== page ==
To see whether [CTG] size correlated to muscle and cardiac impairment muscle strength, myotonia and ECG abnormalities were correlated to expansion size. Myotonia was the most frequent symptom at onset (about 70%), followed by distal muscle weakness (56%). There was no correlation between symptom at onset and [CTG] size. One quarter of our patients had abnormal ECGs (PR intervals > 200 msec; QRS duration > 120 msec) but had no symptoms suggestive of cardiac involvement. [CTG] expansion size did not correlate to the presence or absence of ECG abnormalities or degree of muscle weakness as assessed by MRC values.

4. Discussion

Myotonic Dystrophy type 1 belongs to a group of repeat disorders where an aberrant expansion of normally short tandem repeats in specific genes, known as “dynamic mutations,” causes the disease. Molecular analysis represents, in these types of diseases, an essential tool to confirm the symptomatic manifestations, but it is also a predictive test. Currently, Southern Blotting of genomic DNA, digested with an appropriate restriction enzyme, has been the gold standard for the detection of DMPK alleles, with the use of several different probes for hybridization [27]. However, this procedure has a small false-negative rate because of the reduced sensitivity in cases of extreme somatic heterogeneity. For this reason, a Long-PCR associated with Southern Blot Analysis is still widely used and recommended for this type of disease. In this study, we developed and validated a molecular diagnostic method Myotonic Dystrophy SB kit, based on this type of methodology. The strong point of this assay is that all reagents are pre-packaged and ready to use. The analytical results, evaluated on a total of 113 DNA samples, in terms of sensitivity, specificity and accuracy were very high ( ), and both prospective and retrospective analysis gave no false positives or false negatives. The opportunity, for molecular biology laboratories, to have CE-IVD marked product available, greatly reduces the probability of failures during PCR amplification or Southern Blot Analysis. This may reach 10% in some cases. On the other hand, the limitations related to the identification of premutated alleles and alleles with small [CTG] size can be overcome by checking the homozygous normal patients by TP-PCR. TP-PCR, for DM1detection, represents a robust and reliable PCR method that can rapidly identify the presence of expanded alleles for any disorder caused by repeat expansions. Although it can distinguish between healthy homozygous and affected heterozygous samples with no length restriction, it is not able to determine the exact size of the repeats over a certain threshold, that is, it is very important to allow correlation studies. The association of two molecular methods as a Long-PCR and Southern transfer, together with Triplet-repeat Primed (TP)-PCR [28, 29], is strongly recommended because they should be able to detect a wide range of mutations.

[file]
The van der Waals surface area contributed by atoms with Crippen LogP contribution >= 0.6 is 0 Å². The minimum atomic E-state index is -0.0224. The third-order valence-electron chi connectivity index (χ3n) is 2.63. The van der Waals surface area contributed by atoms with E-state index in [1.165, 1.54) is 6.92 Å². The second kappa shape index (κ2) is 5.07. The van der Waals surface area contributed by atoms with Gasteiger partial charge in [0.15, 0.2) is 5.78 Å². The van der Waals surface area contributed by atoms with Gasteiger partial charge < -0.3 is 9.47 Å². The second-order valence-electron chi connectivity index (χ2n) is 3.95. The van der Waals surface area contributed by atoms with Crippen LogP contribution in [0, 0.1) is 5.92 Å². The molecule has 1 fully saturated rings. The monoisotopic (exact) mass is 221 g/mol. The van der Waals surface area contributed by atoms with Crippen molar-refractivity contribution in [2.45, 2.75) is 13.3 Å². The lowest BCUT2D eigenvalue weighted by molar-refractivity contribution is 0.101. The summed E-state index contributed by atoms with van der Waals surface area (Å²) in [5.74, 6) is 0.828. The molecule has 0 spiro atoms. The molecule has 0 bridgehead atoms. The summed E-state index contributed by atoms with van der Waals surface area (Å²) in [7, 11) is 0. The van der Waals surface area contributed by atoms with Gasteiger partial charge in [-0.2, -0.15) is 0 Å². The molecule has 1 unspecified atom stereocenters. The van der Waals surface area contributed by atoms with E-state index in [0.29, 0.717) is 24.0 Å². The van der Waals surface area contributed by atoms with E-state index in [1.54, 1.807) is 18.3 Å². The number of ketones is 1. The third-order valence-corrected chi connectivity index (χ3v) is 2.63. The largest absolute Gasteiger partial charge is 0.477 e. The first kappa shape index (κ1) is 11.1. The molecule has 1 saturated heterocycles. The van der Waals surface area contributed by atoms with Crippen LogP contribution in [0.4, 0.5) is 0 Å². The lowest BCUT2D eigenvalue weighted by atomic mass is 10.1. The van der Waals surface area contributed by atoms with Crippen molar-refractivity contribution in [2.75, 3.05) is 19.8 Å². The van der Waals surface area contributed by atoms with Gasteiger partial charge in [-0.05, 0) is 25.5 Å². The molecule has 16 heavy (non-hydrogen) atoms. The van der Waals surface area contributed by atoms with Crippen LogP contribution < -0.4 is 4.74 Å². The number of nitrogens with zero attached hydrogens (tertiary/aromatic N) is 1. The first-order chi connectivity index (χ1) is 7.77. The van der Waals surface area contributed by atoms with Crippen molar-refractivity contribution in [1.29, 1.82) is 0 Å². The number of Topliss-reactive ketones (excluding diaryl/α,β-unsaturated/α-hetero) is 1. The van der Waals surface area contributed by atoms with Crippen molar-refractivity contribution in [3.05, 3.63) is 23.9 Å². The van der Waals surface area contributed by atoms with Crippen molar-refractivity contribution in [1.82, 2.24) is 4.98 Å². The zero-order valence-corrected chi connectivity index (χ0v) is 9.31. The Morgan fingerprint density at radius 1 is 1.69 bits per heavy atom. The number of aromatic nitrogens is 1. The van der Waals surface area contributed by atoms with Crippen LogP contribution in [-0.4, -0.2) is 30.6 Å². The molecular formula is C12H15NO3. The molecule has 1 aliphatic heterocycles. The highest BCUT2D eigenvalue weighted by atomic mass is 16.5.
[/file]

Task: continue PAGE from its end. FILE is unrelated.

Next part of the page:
The analysis of distribution of large normal alleles can help to study the prevalence of DM1 in northern Italy. The different frequency of alleles with more than 20 [CTG] repeats also depends on ethnic groups [30] belonging and are not a pathologic cause in the individual but have been considered as a danger in the successive generation. In our study, the retrospective analysis showed that the most frequent normal allele presented 12 [CTG] repeats, and no individual carried a premutation allele. While the predominant pathologic [CTG] expansion size, in our population, was in the “E2a” range. The fact that no correlation was found between expansion size and muscle strength and ECG abnormalities should not be considered a limitation of molecular analysis and thus of the method, but it should be interpreted in the light of the instability of the expansion size and of tissue mosaicism. Where possible, correlations should be made between size of [CTG] expansion of the tissue involved and symptoms related to that tissue or system. In conclusion 20 years have passed since the [CTG]n repeat expansion mutation was discovered in patients with Myotonic Dystrophy type 1. Although much has been learned within this period, an identification and characterization of a biomolecular DM1 testing, such as that described in this paper, could be very helpful in clinical practice.

Acknowledgments

This study was financed by IRCCS Policlinico San Donato. All authors have contributed significantly to the work and have read and approved the paper. The authors are grateful to Dr. Federica Schiavon of Experteam s.r.l (Venezia, Italy), who provided “Myotonic Dystrophy SB kit.”